In recent months, Laura and Ark have devoted a great deal of time to a sprawling Web site that discusses their lives, their theories, the channeling with the Cs. Those who read through its contents will see that my descriptions of the channeling have only skimmed the surface of that subject.

Laura's curiosity remains as epic as ever. Not long ago, I noticed two piles of books -- her current reading material -- stacked precariously beside her chair in the living room. The titles included The Atlas of Early Man, The Myth of the Eternal Return, Mysteries of the Alphabet, The Etruscans and Subquantum Kinetics. Not all of her selections were so intellectual. Wedged in the middle of the books was a copy of Woman's World magazine, which she was scanning for new diets.

Her desire to unlock the mysteries of the cosmos burns just as fiercely as when I first met her. Recently I asked what her goals were for the years ahead. She gave me her list.

"A," she told me, "change the universe.

"B, transcend space and time, which includes time travel into the future and into the past.

"Or, C, transition into another density and effect all of the above."

In the meantime, Laura and Ark have each other. The two of them talk for hours on end. They almost never go out, except when she wants to venture to Sam's Club to hunt for bargains.

"We don't go anywhere," she says happily. "We don't do anything."

There is a different feeling now to Laura's life. It feels less scattered than before, less uncertain, immeasurably more calm. Inside the house, there is a palpable, tangible sense of contentment.

Recently I asked her what she has learned. Not so much about aliens or UFOs, but about her heart.

Laura paused and thought for a moment.

"In my mind," she said, "life is an ongoing miracle. It really is a miracle. And the one thing I have learned just in the past few years is that if you don't see something miraculous in your life, if it seems dark or sad or it seems like a burden, the most miraculous thing you have is your ability to choose to be that miracle. I mean, to be it. I think once people choose to be a miracle, the universe reflects that back to them."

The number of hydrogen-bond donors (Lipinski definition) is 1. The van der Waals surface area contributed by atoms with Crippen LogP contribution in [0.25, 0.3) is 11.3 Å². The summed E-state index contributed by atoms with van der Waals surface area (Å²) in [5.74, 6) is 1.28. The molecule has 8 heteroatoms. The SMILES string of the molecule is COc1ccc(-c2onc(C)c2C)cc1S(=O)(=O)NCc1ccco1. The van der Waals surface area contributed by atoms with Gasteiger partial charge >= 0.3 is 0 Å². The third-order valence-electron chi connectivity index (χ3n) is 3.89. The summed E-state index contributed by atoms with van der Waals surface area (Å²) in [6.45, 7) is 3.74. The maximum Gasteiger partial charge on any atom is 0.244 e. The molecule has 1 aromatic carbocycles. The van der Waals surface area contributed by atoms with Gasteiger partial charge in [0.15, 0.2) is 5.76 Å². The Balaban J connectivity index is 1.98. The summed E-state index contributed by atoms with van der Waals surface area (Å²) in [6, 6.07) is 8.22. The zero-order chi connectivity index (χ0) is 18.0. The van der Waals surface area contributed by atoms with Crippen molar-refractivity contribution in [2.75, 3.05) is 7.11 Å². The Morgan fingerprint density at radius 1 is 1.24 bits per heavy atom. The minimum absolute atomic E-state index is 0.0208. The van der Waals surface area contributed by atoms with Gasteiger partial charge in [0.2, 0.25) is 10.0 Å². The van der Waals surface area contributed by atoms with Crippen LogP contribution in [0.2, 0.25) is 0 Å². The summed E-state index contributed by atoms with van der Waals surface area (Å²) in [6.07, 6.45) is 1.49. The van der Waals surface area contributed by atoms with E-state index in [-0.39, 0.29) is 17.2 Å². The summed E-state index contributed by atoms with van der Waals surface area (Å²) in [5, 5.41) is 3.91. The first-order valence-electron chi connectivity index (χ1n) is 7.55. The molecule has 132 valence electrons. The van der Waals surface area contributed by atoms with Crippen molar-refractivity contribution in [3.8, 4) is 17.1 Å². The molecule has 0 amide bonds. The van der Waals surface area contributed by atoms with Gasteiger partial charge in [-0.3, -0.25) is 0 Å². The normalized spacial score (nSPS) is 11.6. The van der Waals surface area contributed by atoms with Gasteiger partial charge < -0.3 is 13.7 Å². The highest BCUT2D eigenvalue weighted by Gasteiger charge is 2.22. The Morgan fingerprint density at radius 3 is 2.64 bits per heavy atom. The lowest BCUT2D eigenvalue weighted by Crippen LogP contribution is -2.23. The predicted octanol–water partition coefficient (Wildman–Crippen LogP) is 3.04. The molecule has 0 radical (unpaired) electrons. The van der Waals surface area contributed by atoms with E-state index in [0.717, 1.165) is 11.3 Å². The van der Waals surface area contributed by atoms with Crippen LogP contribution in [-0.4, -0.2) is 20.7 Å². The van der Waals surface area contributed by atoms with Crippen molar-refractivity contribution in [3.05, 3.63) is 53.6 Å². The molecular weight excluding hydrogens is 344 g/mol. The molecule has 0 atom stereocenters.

Some people would call this luck. Laura would not.

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A few weeks ago, I joined Ark and Laura and a few of their friends for the last New Year's Eve of a thousand years. We ate miniature key lime pies, sipped champagne, sat in the living room with little, pointed hats on our heads.

Just before the clock struck 12, we stepped out onto the front lawn and watched as Laura and Ark lit fireworks in the street. All around the neighborhood, other people were shooting off fireworks of their own. Laura and Ark were acting like schoolkids. They would run into the street, light one of the fuses, then run together back onto the lawn, laughing and holding hands.

At the stroke of midnight, cries and cheers rose from the houses and streets around us. The two lovers kissed as a blaze of explosions lit the sky, obscuring the stars burning in the blackness beyond.

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The Staff

Chapter 1 | Chapter 2 | Chapter 3 | Chapter 4 | Chapter 5 | Chapter 6 | Epilogue